18 Jan 2012

A Guide to Group Cycling in Albuquerque

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The more the merrier. While some sports are more solitary in nature, it is common to see cyclists riding in a pack on Albuquerque Streets or in the Cedar Crest Area For safety, companionship, and encouragement purposes, cyclists enjoy the company of their peers.

Cycling with others sounds simple, but there are some rules to follow in order to establish a sense of safety and awareness to the other cyclists and others on the road. The following article’s purpose is to relay some rules in relation to group riding.

Group Riding Tips

When riding in a line or a close pack, the riders in the front and back of you are going to assume you will keep at a certain pace and position. To do otherwise warrants a warning. For group turns, it is common for the “leader” to alert the others of upcoming turns, giving them enough time to properly position themselves.

- Be verbal when it is possible and know the hand signals:

  • Left arm straight out= left turn
  • Left arm at a right angle facing down with palm facing out= slowing down or stopping
  • Right arm straight out= right turn

- In the event of removing yourself from the road, make sure to move far away as not to risk your safety or to obstruct the flow of traffic.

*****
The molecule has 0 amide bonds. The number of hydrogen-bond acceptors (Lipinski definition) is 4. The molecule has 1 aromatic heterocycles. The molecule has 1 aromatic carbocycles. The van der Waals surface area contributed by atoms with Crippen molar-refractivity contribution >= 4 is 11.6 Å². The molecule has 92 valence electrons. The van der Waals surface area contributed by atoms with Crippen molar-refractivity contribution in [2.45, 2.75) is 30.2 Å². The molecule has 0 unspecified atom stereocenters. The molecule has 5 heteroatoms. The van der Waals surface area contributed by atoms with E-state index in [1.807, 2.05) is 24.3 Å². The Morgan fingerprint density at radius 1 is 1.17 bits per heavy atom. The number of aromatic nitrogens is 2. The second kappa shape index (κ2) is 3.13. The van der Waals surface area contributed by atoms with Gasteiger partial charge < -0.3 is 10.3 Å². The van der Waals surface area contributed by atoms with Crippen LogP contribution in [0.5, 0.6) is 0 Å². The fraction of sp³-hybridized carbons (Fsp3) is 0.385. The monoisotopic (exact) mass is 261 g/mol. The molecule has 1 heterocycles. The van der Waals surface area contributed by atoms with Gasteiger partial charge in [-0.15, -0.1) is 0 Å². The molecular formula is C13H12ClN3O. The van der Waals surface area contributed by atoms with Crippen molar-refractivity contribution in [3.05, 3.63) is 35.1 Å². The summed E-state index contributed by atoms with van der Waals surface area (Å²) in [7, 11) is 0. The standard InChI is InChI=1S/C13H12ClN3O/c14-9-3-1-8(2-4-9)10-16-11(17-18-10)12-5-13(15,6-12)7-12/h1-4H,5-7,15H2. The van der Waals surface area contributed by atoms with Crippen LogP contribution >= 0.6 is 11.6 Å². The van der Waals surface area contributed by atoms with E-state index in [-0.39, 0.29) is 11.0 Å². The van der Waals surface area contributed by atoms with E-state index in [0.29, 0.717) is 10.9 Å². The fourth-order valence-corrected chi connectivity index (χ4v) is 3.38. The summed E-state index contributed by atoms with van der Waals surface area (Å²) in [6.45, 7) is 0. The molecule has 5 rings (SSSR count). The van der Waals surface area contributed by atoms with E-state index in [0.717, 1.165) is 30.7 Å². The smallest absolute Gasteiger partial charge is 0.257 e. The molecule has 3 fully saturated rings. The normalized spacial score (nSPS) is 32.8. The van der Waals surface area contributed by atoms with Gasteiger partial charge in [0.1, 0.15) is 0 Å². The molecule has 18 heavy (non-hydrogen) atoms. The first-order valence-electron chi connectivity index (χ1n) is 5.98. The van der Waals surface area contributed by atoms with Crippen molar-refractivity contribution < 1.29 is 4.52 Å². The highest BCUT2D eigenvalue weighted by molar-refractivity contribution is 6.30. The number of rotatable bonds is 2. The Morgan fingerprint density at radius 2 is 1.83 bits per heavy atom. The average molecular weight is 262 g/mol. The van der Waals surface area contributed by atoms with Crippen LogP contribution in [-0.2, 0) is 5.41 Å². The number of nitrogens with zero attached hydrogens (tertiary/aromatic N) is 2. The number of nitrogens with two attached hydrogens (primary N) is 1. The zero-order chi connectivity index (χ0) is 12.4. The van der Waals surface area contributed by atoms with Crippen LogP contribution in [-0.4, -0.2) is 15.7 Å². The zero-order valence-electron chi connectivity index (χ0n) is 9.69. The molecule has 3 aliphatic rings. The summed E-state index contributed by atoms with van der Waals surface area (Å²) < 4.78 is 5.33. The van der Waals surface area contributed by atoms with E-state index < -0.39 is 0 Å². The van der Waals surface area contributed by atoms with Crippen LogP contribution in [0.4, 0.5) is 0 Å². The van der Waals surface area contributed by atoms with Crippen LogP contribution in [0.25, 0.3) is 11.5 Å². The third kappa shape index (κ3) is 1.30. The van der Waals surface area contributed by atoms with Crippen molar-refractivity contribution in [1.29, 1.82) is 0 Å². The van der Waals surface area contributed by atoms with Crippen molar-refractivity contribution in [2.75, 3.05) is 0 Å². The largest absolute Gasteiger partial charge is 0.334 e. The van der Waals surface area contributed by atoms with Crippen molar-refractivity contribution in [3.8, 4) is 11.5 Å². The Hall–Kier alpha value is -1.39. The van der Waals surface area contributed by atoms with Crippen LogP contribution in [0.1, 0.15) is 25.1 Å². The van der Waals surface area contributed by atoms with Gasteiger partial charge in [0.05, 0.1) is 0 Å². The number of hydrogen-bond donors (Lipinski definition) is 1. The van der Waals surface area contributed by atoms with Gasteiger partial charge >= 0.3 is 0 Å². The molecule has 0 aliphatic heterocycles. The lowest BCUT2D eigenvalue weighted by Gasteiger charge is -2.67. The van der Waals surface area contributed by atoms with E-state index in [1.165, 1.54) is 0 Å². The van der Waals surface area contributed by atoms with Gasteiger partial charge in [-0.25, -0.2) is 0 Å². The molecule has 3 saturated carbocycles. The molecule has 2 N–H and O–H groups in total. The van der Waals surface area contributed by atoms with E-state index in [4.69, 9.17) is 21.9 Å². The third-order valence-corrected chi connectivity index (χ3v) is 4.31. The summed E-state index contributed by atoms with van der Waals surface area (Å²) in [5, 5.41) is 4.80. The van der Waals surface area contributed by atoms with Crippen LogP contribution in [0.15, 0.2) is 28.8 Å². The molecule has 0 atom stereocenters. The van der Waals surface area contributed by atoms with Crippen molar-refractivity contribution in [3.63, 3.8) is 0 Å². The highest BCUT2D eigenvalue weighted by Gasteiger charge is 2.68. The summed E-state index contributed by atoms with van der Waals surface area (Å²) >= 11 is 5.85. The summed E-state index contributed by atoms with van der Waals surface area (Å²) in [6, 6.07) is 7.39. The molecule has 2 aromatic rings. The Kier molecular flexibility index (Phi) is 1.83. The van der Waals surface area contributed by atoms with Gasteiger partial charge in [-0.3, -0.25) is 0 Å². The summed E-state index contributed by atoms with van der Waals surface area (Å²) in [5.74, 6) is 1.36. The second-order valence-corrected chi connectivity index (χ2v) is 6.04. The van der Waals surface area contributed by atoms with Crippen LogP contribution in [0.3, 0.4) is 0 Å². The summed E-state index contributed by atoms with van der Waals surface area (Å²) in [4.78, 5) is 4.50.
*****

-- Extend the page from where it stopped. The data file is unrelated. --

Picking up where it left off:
- Vision is limited when riding in a group, so it is good etiquette to announce and point to hazards on the road such as bumps, debris, holes, etc.

- Some roadways are narrower than others. Use prudent judgment in alerting riders in front of you of approaching cars from the rear. This is especially needed before approaching turns.

- Every rider needs to know to act independently amidst heavily crowded areas such as intersections. It is not safe to adopt a “follow-the-leader” mentality in heavy traffic. The safest approach is to consider others’ warnings in conjunction with looking around you.

- If you are new to group riding, or new to the group you are riding with, hang near the back of the group until everyone gets to know each other and their movements.  There’s no need to take down the whole pack as you try to integrate with a new group.

- If you are new to group riding, it is best to leave about a bike-length gap between riders in your front and rear. This increases the likelihood of avoiding a mass collision if a rider is met with an impediment.  It reduces the benefit of drafting in a pack, but can reduce the likelihood of road rash and taking down your fellow riders if you are not confident in a group.

- The use of aero bars, clip on or otherwise is strictly forbidden. Though safe to use individually, the delay in breaking and the reduced steering performance puts the entire group at risk when riding with others. Do not use aero bars or clip on bars while group riding. Save them for solo use.


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